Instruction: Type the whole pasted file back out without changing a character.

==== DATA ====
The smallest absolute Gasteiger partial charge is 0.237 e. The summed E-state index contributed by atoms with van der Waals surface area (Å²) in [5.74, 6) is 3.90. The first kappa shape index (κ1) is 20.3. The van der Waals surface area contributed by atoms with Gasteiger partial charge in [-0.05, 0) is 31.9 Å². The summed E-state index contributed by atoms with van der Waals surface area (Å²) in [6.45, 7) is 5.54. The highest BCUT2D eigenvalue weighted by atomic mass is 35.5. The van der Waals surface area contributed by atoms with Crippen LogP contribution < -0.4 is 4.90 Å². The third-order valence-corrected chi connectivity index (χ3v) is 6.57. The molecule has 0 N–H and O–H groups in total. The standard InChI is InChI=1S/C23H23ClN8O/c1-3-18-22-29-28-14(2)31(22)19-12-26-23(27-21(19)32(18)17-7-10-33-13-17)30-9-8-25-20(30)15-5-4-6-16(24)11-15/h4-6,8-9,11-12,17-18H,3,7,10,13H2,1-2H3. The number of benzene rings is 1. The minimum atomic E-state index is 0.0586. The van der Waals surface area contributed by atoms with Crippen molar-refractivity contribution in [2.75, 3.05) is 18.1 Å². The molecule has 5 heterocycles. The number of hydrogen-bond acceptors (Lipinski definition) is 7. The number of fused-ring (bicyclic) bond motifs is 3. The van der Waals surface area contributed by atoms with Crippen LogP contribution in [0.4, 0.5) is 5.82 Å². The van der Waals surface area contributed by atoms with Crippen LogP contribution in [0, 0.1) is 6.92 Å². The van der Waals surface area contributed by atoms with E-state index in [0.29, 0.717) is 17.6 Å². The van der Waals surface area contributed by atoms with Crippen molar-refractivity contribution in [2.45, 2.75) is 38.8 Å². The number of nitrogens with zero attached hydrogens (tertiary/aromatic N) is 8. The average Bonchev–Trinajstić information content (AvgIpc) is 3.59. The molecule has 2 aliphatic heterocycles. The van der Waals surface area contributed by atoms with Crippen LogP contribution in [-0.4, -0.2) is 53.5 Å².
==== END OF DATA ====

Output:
The smallest absolute Gasteiger partial charge is 0.237 e. The summed E-state index contributed by atoms with van der Waals surface area (Å²) in [5.74, 6) is 3.90. The first kappa shape index (κ1) is 20.3. The van der Waals surface area contributed by atoms with Gasteiger partial charge in [-0.05, 0) is 31.9 Å². The summed E-state index contributed by atoms with van der Waals surface area (Å²) in [6.45, 7) is 5.54. The highest BCUT2D eigenvalue weighted by atomic mass is 35.5. The van der Waals surface area contributed by atoms with Crippen LogP contribution < -0.4 is 4.90 Å². The third-order valence-corrected chi connectivity index (χ3v) is 6.57. The molecule has 0 N–H and O–H groups in total. The standard InChI is InChI=1S/C23H23ClN8O/c1-3-18-22-29-28-14(2)31(22)19-12-26-23(27-21(19)32(18)17-7-10-33-13-17)30-9-8-25-20(30)15-5-4-6-16(24)11-15/h4-6,8-9,11-12,17-18H,3,7,10,13H2,1-2H3. The number of benzene rings is 1. The minimum atomic E-state index is 0.0586. The van der Waals surface area contributed by atoms with Crippen molar-refractivity contribution in [2.75, 3.05) is 18.1 Å². The molecule has 5 heterocycles. The number of hydrogen-bond acceptors (Lipinski definition) is 7. The number of fused-ring (bicyclic) bond motifs is 3. The van der Waals surface area contributed by atoms with Crippen LogP contribution in [0.4, 0.5) is 5.82 Å². The van der Waals surface area contributed by atoms with Crippen LogP contribution in [0, 0.1) is 6.92 Å². The van der Waals surface area contributed by atoms with E-state index in [0.29, 0.717) is 17.6 Å². The van der Waals surface area contributed by atoms with Crippen molar-refractivity contribution in [2.45, 2.75) is 38.8 Å². The number of nitrogens with zero attached hydrogens (tertiary/aromatic N) is 8. The average Bonchev–Trinajstić information content (AvgIpc) is 3.59. The molecule has 2 aliphatic heterocycles. The van der Waals surface area contributed by atoms with Crippen LogP contribution in [-0.4, -0.2) is 53.5 Å².